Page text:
A Year with the Saints – 26 April


Learn, my Sisters, to suffer something for the love of God, without letting everyone know it. Saint Teresa of Avila

On a Good Friday, the venerable Father Daponte asked Our Lord the favor of giving him a share in His sufferings. He answered by sending him fearful pains for the rest of his life, which he received with the greatest possible joy. Once being asked how he felt, he replied: “Oh, how well God chastises this sinner! I tell you that except my head, no part of my body is without its own particular pain.” A little while after, he repented of having said so much, and made a vow never to reveal his sufferings to anyone, when he could conceal them without displeasing God.

Saint Philip Neri, in his illnesses, which were long, severe, and frequent, was seen always with a cheerful countenance and a serene brow; he never gave any sign of pain, however great it might be, nor talked about his sickness, except to the physicians.

For twenty-eight years Saint Clare suffered grievous infirmities, and in all that time was never heard to complain of her sufferings, but instead, she thanked God for them.

It is related in the Lives of the Fathers that when the Abbot Stephen was sick, his companions made for him a fried cake but used, by mistake, a kind of oil which was very bitter. The holy Abbot perceived this on tasting it, but ate a little, without saying anything. When another was made in the same way, the Abbot tasted that also, and left it without a word. This would have continued longer, if his companion, wishing to tempt him to eat by example, had not taken a piece himself. When he perceived how bitter it was, he was very much grieved; but the Abbot said: “Do not trouble yourself about it, my son, for if God had not willed that you should mistake one kind of oil for another, you would not have done it.”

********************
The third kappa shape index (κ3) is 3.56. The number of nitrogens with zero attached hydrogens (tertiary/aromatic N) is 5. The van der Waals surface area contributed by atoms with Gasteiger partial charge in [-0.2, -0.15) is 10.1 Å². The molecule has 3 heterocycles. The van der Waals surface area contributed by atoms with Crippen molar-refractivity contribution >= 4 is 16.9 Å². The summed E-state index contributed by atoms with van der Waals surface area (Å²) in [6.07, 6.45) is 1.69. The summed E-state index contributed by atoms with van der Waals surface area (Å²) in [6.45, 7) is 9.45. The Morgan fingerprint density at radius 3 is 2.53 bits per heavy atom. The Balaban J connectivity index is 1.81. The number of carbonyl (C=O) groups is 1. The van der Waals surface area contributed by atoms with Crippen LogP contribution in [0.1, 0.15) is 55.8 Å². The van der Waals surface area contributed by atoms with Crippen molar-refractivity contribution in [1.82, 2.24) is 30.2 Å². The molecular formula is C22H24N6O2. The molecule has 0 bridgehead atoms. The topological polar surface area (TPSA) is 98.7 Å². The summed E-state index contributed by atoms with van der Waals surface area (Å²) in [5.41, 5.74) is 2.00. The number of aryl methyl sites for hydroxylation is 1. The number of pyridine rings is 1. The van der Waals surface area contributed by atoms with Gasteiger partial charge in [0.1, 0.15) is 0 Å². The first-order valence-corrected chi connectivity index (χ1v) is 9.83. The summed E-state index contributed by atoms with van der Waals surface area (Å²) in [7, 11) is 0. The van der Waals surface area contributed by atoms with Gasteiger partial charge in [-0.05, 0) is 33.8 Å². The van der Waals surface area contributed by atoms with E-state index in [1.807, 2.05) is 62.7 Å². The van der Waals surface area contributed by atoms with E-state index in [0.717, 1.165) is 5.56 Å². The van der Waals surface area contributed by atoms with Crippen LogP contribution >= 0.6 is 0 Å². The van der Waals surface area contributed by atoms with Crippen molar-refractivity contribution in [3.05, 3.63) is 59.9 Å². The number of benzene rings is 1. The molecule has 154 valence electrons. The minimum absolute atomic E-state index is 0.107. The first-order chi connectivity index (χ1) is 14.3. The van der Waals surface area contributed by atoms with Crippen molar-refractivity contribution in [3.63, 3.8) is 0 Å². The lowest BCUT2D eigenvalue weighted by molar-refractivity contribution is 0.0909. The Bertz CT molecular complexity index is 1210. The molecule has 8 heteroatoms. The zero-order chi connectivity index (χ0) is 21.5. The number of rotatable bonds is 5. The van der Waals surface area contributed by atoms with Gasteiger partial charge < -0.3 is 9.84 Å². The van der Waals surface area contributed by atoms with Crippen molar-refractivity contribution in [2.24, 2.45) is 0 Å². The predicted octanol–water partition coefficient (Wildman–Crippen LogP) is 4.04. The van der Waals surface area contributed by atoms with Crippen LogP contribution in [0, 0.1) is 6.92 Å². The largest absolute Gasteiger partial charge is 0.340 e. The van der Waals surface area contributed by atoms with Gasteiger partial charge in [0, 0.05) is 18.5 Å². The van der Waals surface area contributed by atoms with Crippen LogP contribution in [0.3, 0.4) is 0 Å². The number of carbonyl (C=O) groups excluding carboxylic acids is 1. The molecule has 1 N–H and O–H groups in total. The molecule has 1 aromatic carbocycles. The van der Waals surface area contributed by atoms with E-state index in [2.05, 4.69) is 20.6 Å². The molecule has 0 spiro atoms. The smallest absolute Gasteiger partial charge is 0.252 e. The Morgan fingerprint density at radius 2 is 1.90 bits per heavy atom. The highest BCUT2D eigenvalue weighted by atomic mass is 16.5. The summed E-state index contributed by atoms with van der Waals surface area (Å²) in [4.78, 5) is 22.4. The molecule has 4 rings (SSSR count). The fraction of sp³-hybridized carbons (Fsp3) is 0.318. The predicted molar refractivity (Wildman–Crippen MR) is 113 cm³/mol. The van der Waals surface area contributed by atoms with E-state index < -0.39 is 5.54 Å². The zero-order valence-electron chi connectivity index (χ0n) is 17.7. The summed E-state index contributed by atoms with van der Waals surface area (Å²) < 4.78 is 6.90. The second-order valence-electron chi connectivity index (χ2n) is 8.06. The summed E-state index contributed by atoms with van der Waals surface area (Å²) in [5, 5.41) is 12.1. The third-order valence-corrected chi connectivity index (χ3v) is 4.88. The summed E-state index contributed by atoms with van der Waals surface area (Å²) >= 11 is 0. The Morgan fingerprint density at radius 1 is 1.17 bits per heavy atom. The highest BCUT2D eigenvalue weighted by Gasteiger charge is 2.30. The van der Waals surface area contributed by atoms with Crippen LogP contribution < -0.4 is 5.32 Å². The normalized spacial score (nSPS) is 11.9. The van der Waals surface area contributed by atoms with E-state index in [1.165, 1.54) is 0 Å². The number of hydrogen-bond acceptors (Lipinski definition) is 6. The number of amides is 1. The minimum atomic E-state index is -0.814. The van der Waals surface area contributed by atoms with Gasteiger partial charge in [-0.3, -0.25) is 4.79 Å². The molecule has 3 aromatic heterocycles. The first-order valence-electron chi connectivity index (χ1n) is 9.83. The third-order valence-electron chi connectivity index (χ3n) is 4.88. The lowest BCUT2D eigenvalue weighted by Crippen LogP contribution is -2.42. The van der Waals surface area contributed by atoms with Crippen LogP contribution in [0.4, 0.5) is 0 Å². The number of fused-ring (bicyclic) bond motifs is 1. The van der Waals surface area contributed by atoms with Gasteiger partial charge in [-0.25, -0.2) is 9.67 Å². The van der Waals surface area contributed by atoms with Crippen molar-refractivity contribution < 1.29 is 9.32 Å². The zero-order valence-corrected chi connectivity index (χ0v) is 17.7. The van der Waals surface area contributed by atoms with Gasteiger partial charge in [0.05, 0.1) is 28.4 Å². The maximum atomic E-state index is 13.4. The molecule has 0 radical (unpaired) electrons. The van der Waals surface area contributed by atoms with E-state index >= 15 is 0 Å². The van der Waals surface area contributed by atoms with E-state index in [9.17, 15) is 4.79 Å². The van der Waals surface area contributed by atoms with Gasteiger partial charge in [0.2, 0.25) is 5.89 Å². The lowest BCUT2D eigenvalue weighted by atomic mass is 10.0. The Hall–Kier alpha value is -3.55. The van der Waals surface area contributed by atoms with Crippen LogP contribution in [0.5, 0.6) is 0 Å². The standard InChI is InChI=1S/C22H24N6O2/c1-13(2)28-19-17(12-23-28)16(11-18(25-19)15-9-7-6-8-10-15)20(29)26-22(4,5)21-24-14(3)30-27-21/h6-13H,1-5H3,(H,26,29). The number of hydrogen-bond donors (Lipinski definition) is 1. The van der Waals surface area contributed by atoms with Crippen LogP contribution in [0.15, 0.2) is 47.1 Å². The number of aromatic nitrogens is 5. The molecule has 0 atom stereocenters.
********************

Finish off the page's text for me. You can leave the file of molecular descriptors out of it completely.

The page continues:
Saint Mary Magdalen de’ Pazzi invented a great and secret mortification, which she afterwards practiced for the rest of her life. When she noticed that her Superiors, through regard for her health, tried to give her such food as she liked best, she showed a preference for what was disagreeable and unpleasant to her taste, and made it appear that those things which she really desired were objects of aversion, and would make her ill. And so it happened that what she disliked was often given her, and what would have suited her taste was forbidden. In reward for this, she enjoyed imperturbable peace of soul and the constant presence of God.

MLA Citation